Part two in our “From start to finish” series is skirting. Some people break this step into two, skirting and sorting, but they seem pretty insepperable to me. Skirting sounds like what you’re doing when you dance around an awkward topic during a polite conversation, or wearing a floppy skirt and spinning around in circles, but we’re talking about the process of removing the sub-par fiber from the prime fleece. Sorting is just what it sounds like: sorting the keepable fiber into different grades.
They are both dirty, dirty processes, so I’m glad to say we’ve moved them out to the barn. When we first started, I skirted in the middle of my living room. I’m still trying to get the layer of fine alpaca dust off the surfaces in my apartment. Shudder.
Anyway, skirting is the very first time the alpaca fleeces get “cleaned”. Combing it while it is on the animal destroys the lock structure, weakening it and making it more susceptible to breakage. Some farms actually blow the alpacas with a leaf blower right before shearing to try to dust them off, but I had trouble convincing Mom to keep them out of the weeds in turnout for a whole day, so I didn’t even suggest we leaf blow them. Frankly, even as the fiber addict in the family, it seemed like an unnecessarily stressful idea.
Skirting tables are designed to allow dirt and vegetable matter to drop out of the fleece. Our prototype isn’t the sturdiest contraption, but it does the job. We made it out of pvc pipe and one inch mesh fencing. We made two rectangles out of the pvc pipe, each about four feet long and two feet wide. They are each covered with fencing that is zip tied to the pipe. We connect the two rectangles and allow the fencing to overlap. The whole thing is put on top of two saw horses.
We lay the prime fleece on top of the skirting table with the tips, the outside, pointing down. Then we bounce it up and down a few times, knocking out dust, grass, seeds, pine needles, and just about anything the alpacas have come into contact with over the year. This also gets some of the second cuts out. Second cuts happen when the shearer starts another pass and the razor clips unevenly, leaving a super short clump that will make your yarn lumpy. After a minute or so of bouncing, we split the table, sandwhich the fleece between the two halves and flip it over. We repeat the bouncing routine until we get bored, and then we are ready to get down to the skirting.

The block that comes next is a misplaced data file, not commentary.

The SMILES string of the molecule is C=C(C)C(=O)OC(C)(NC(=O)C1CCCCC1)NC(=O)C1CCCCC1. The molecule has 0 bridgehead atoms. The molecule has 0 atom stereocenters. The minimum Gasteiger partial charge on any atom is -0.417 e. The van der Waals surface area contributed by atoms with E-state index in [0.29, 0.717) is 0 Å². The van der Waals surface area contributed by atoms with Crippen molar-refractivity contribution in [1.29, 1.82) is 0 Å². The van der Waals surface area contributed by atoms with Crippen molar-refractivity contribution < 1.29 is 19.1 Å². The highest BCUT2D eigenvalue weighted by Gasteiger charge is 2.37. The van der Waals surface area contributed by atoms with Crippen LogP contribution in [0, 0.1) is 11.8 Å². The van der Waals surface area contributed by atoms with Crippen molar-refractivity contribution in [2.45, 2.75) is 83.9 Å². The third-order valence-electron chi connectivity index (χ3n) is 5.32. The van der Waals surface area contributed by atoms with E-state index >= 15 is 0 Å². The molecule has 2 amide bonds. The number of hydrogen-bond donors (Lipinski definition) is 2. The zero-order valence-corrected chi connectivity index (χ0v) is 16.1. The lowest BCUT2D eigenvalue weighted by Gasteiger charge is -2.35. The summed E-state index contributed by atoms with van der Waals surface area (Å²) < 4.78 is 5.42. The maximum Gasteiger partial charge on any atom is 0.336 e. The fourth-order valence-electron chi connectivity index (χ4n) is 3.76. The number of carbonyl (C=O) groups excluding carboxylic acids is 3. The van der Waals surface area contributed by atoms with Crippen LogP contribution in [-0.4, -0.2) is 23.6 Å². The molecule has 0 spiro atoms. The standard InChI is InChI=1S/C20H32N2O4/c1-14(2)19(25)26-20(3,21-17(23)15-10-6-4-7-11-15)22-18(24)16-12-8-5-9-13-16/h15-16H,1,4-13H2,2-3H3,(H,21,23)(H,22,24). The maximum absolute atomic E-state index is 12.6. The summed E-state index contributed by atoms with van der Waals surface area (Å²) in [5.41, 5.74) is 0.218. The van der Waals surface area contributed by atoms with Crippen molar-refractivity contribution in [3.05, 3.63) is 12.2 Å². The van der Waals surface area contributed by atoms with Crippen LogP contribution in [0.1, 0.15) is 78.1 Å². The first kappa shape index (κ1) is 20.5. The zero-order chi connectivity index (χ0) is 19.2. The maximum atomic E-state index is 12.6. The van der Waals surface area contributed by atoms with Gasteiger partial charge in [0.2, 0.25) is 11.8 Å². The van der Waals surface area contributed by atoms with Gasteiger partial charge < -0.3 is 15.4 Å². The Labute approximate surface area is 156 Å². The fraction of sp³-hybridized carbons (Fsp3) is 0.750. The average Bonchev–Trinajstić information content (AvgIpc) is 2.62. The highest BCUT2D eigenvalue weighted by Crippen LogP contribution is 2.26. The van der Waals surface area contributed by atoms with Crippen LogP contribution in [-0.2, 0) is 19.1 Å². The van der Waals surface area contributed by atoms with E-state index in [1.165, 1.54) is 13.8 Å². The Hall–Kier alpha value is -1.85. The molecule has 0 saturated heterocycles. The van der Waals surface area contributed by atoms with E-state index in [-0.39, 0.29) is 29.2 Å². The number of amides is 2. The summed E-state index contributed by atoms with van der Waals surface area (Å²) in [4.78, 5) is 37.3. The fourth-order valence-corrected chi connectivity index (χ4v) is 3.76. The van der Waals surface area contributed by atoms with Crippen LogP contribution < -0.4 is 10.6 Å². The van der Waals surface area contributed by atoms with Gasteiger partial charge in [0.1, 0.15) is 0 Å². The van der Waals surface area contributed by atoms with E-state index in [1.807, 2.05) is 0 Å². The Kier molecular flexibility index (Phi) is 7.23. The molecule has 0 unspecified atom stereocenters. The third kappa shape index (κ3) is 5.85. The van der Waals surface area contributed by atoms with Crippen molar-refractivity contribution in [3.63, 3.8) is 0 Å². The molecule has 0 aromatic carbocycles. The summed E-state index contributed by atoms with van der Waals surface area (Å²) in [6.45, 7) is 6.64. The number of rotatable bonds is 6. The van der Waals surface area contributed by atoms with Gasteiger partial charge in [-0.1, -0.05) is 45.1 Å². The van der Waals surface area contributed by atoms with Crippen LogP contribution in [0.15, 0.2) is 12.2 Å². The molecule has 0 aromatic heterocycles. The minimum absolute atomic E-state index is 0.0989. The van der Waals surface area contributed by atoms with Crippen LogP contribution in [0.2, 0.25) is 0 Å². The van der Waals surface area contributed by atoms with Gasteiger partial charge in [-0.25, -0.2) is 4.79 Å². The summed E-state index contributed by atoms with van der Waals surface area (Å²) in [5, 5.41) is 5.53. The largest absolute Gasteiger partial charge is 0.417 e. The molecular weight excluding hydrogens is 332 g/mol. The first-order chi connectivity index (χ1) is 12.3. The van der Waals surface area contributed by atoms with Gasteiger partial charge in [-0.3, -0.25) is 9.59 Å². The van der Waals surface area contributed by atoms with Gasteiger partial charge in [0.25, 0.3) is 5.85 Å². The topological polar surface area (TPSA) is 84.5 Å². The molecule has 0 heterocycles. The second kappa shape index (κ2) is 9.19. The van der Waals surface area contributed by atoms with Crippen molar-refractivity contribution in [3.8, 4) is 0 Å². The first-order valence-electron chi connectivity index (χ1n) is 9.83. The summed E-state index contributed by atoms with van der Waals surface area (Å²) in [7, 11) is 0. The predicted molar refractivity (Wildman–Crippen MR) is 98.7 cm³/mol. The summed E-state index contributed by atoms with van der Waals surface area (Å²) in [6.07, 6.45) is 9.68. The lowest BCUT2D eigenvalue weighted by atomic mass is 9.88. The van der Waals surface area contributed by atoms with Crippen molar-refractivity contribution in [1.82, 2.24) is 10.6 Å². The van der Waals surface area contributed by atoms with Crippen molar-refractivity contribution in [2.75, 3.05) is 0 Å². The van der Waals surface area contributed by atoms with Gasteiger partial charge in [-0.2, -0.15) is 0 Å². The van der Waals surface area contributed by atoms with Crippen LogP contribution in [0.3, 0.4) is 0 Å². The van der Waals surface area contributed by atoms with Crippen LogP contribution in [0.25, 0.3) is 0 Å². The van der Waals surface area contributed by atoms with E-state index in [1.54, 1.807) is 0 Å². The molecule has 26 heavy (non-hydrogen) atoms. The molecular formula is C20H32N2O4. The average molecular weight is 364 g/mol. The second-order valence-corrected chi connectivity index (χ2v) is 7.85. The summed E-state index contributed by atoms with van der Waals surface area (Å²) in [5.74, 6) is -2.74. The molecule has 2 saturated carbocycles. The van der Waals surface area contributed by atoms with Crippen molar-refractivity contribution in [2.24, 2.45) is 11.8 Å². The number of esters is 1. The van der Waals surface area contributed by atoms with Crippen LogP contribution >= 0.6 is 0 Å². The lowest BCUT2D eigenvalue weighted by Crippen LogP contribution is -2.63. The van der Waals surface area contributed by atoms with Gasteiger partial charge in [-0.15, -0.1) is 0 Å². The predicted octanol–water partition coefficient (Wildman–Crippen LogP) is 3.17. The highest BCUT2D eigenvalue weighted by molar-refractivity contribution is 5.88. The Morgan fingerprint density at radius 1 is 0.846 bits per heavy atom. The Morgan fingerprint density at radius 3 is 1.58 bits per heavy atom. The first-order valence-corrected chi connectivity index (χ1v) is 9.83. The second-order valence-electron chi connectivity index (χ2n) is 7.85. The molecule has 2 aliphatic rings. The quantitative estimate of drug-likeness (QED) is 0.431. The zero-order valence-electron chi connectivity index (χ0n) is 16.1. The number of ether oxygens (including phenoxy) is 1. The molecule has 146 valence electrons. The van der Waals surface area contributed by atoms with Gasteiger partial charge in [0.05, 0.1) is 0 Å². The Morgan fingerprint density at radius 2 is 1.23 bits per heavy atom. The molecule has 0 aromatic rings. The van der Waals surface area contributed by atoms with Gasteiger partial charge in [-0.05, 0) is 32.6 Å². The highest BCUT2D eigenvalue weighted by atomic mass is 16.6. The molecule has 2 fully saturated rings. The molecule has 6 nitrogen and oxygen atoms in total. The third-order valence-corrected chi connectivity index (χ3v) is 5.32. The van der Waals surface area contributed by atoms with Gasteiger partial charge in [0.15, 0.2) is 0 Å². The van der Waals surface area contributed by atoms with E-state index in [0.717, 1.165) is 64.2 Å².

The coarsest and dirtiest fiber is usually around the edges, across the belly, and near the tail. The more of the bad stuff you remove, the better the quality of your yarn, but you have to balance that with the fact that you’ll have less and how long you want to spend skirting. I usually remove at least three inches around the majority of the edge of the fleece. That all is thrown out, and as much as it stings to get rid of it, it’s not worth your time.
Llamas, who are close relatives to alpacas, have a two layer coat that has to be dehaired. The long, coarse guard hairs are combed out, leaving the soft fluffy under-fleece. Alpacas only have a one-layered coat, but they do have some gaurd hairs. We sort the fiber that has more gaurd hair and the shortest fiber into a separate bag for felting.
After the first pass over the fleece, when we feel we have it down to the fiber we want to keep, we start putting it into a clean bag. We go slowly, fluffing the fiber up and pulling it apart as we go. This makes the next step, picking, go faster, and allows more of the dirt and vegetable matter to fall out before it gets into the bag. It’s also a chance to remove any bits of fiber we don’t want to spin.
That’s step two! By the time you finish, you smell like you’ve been sleeping between Mikayla and Tulip in the alpaca paddock, and you’ll be cleaning out your sinuses for a week, but you’ll have a bag of soft fluffyness for your trouble. Skirting half of a fleece takes a full afternoon if you are going slowly. And as with all the processes involved in processing fleece, the slower you go, the better the quality of the end product. I can’t say it enough: the more time you spend at the beginning, the happier you’ll be when you get to the last steps. Spinning well-processed fiber is a joy, comparable to writing a beautiful sentence or singing an emotional song.